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Last Updated: Thursday, 21 December 2006, 23:26 GMT
Losing faith in the war in Iraq
By Jonathan Beale
BBC News, Washington

Wrapped bodies of Haditha victims, 21 November 2005
Women and children died in the attack in Haditha
Haditha will add to the sense of despair and gloom coming out of Iraq that now surrounds the White House.

Even President George W Bush has recently conceded that America is "not winning" the war.

Haditha will make it all the harder to "win" - not just the real battles against insurgents and preventing a civil war.

Haditha makes it harder to win the hearts and minds of ordinary Iraqis and an increasingly sceptical American public.

The US military had been bracing itself for bad news. In the wake of the Haditha allegations it announced that troops would undergo a "Core Warrior Values" course - essentially ethics training.

At the time Lt Gen Peter Chiarelli - commander of US led forces in Iraq - said: "It is important that we take time to reflect on the values that separate us from our enemies".

Pattern of abuse

The army and marines already knew that the slaughter of innocent Iraqi civilians would make their job more difficult. They hoped that this would be seen as an isolated incident.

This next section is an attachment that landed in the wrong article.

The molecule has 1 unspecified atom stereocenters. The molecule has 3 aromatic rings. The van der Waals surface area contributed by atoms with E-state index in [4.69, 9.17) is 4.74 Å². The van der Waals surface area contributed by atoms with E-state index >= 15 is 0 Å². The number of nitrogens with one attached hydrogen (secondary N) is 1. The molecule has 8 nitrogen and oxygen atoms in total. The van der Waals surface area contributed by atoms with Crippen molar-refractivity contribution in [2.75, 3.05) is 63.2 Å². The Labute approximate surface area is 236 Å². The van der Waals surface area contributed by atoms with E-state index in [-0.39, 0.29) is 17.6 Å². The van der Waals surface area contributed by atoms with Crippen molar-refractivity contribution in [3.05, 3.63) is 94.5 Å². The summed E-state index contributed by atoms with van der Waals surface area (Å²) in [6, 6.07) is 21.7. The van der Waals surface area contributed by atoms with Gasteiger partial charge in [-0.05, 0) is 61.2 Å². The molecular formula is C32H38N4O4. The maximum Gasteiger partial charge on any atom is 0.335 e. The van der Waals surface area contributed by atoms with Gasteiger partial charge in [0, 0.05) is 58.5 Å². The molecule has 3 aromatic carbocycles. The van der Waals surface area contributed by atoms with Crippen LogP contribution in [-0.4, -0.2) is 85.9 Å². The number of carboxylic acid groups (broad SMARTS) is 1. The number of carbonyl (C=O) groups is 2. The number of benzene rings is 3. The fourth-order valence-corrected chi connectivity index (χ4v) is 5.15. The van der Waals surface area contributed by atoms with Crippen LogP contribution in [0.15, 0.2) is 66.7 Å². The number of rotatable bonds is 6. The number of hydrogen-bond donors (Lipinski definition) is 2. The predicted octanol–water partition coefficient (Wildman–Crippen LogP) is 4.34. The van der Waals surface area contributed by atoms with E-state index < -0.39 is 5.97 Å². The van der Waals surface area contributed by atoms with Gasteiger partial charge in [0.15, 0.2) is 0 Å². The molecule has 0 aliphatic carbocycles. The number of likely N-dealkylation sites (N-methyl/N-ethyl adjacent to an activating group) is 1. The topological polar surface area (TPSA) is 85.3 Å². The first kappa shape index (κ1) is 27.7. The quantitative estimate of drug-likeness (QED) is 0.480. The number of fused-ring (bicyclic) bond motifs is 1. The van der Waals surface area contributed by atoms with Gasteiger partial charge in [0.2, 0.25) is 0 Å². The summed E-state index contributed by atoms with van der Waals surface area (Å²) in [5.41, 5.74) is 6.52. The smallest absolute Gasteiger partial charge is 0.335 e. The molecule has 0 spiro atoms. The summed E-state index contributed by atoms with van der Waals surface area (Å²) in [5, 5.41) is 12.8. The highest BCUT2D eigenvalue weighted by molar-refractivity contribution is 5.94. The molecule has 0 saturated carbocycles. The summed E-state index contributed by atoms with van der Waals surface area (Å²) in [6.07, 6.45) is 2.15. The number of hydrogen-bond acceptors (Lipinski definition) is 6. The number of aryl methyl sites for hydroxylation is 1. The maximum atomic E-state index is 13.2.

Map of Iraq

But there is a growing list of American soldiers and marines accused of breaking the law - and what is more any moral code.

First there was Abu Ghraib. The abuse of prisoners has caused lasting damage to America's image around the world. More recently there is Hamdaniya and Mahmudiya.

In short there is enough for America's enemies to point to a pattern of injustice and probably enough to turn more Iraqis against the occupiers.

President Bush hopes that by investigating and prosecuting any perpetrators that America will still be seen as righteous. In truth the damage has already been done.

Tipping point

But whatever happened at Haditha is unlikely to have the same impact as the events in Abu Ghraib.

There is the confusion surrounding the "fog of war". Yes there is damning eyewitness accounts. But unlike Abu Ghraib there are no pictures to tell us exactly what happened.

Nor is this the first time that Americans have heard accounts of atrocities on their own side. The shock factor is not as great as it was in Abu Ghraib - even if marines are found guilty.

Some have suggested that Haditha might go down in history as another "My Lai Massacre". The murder of hundreds of Vietnamese civilians in March 1968 by US soldiers turned many Americans against the Vietnam war.

But there is no sense that the American public view Haditha on the same scale.

Nor is their any evidence that this event will turn Americans against their military. There is still broad support for US troops - if not for the war they are fighting.

US morale

But Haditha is likely to have an impact on the morale both of the US public and US troops.

Allegations like this inevitably erode the President's moral certainties about the Iraq war. It also raises serious question for US forces.

For the marines it will damage the "esprit de corps". Was there a deliberate cover up? More widely, it may raise questions about the rules of engagement. Will a soldier fear prosecution if he returns fire and accidentally kills a civilian?

In short Haditha - whatever happened - will go down as another reason why America is losing faith in this war.




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